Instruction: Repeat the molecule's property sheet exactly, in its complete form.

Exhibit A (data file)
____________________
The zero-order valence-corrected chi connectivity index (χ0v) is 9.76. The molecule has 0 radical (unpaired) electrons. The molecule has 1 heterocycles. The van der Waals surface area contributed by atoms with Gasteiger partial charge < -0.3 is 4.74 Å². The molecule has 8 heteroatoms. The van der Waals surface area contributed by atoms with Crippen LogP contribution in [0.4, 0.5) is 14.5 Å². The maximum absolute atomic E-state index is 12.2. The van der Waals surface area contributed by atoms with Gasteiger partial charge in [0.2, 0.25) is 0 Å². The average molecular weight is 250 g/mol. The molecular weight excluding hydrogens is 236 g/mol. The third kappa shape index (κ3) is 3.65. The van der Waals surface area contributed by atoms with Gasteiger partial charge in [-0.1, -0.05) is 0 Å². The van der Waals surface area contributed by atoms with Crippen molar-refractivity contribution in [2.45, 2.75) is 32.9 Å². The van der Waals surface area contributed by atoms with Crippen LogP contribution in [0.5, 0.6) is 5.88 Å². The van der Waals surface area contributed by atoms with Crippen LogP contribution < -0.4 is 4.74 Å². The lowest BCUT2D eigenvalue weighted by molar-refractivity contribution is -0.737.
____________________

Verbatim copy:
The zero-order valence-corrected chi connectivity index (χ0v) is 9.76. The molecule has 0 radical (unpaired) electrons. The molecule has 1 heterocycles. The van der Waals surface area contributed by atoms with Gasteiger partial charge < -0.3 is 4.74 Å². The molecule has 8 heteroatoms. The van der Waals surface area contributed by atoms with Crippen LogP contribution in [0.4, 0.5) is 14.5 Å². The maximum absolute atomic E-state index is 12.2. The van der Waals surface area contributed by atoms with Gasteiger partial charge in [0.2, 0.25) is 0 Å². The average molecular weight is 250 g/mol. The molecular weight excluding hydrogens is 236 g/mol. The third kappa shape index (κ3) is 3.65. The van der Waals surface area contributed by atoms with Gasteiger partial charge in [-0.1, -0.05) is 0 Å². The van der Waals surface area contributed by atoms with Crippen molar-refractivity contribution in [2.45, 2.75) is 32.9 Å². The van der Waals surface area contributed by atoms with Crippen LogP contribution in [0.5, 0.6) is 5.88 Å². The van der Waals surface area contributed by atoms with Crippen LogP contribution < -0.4 is 4.74 Å². The lowest BCUT2D eigenvalue weighted by molar-refractivity contribution is -0.737.